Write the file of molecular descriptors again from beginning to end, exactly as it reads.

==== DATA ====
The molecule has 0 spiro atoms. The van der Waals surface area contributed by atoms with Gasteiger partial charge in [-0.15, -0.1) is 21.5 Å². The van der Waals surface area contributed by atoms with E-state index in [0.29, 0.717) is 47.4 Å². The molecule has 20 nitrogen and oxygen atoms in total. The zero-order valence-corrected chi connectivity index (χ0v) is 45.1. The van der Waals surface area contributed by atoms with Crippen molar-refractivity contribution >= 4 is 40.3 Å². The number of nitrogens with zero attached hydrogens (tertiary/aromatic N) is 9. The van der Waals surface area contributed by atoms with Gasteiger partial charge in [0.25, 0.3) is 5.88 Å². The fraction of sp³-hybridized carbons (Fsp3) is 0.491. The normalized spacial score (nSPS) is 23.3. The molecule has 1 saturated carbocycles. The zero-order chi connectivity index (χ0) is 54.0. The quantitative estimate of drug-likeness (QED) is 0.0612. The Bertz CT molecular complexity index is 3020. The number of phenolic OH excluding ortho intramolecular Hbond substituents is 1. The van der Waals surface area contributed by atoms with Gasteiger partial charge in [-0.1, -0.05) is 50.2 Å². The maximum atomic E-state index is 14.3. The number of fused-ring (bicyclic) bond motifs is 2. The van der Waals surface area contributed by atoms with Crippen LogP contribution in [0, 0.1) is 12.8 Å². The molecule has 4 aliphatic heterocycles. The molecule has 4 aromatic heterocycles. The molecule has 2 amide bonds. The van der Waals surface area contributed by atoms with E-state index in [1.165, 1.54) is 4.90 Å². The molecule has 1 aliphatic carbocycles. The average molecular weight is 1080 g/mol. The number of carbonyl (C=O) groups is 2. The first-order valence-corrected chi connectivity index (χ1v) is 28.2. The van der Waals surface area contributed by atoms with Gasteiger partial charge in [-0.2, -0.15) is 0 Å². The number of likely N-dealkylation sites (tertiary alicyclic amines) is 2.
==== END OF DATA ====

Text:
The molecule has 0 spiro atoms. The van der Waals surface area contributed by atoms with Gasteiger partial charge in [-0.15, -0.1) is 21.5 Å². The van der Waals surface area contributed by atoms with E-state index in [0.29, 0.717) is 47.4 Å². The molecule has 20 nitrogen and oxygen atoms in total. The zero-order valence-corrected chi connectivity index (χ0v) is 45.1. The van der Waals surface area contributed by atoms with Crippen molar-refractivity contribution >= 4 is 40.3 Å². The number of nitrogens with zero attached hydrogens (tertiary/aromatic N) is 9. The van der Waals surface area contributed by atoms with Gasteiger partial charge in [0.25, 0.3) is 5.88 Å². The fraction of sp³-hybridized carbons (Fsp3) is 0.491. The normalized spacial score (nSPS) is 23.3. The molecule has 1 saturated carbocycles. The zero-order chi connectivity index (χ0) is 54.0. The quantitative estimate of drug-likeness (QED) is 0.0612. The Bertz CT molecular complexity index is 3020. The number of phenolic OH excluding ortho intramolecular Hbond substituents is 1. The van der Waals surface area contributed by atoms with Gasteiger partial charge in [-0.1, -0.05) is 50.2 Å². The maximum atomic E-state index is 14.3. The number of fused-ring (bicyclic) bond motifs is 2. The van der Waals surface area contributed by atoms with Crippen LogP contribution in [0, 0.1) is 12.8 Å². The molecule has 4 aliphatic heterocycles. The molecule has 4 aromatic heterocycles. The molecule has 2 amide bonds. The van der Waals surface area contributed by atoms with E-state index in [1.165, 1.54) is 4.90 Å². The molecule has 1 aliphatic carbocycles. The average molecular weight is 1080 g/mol. The number of carbonyl (C=O) groups is 2. The first-order valence-corrected chi connectivity index (χ1v) is 28.2. The van der Waals surface area contributed by atoms with Gasteiger partial charge in [-0.2, -0.15) is 0 Å². The number of likely N-dealkylation sites (tertiary alicyclic amines) is 2.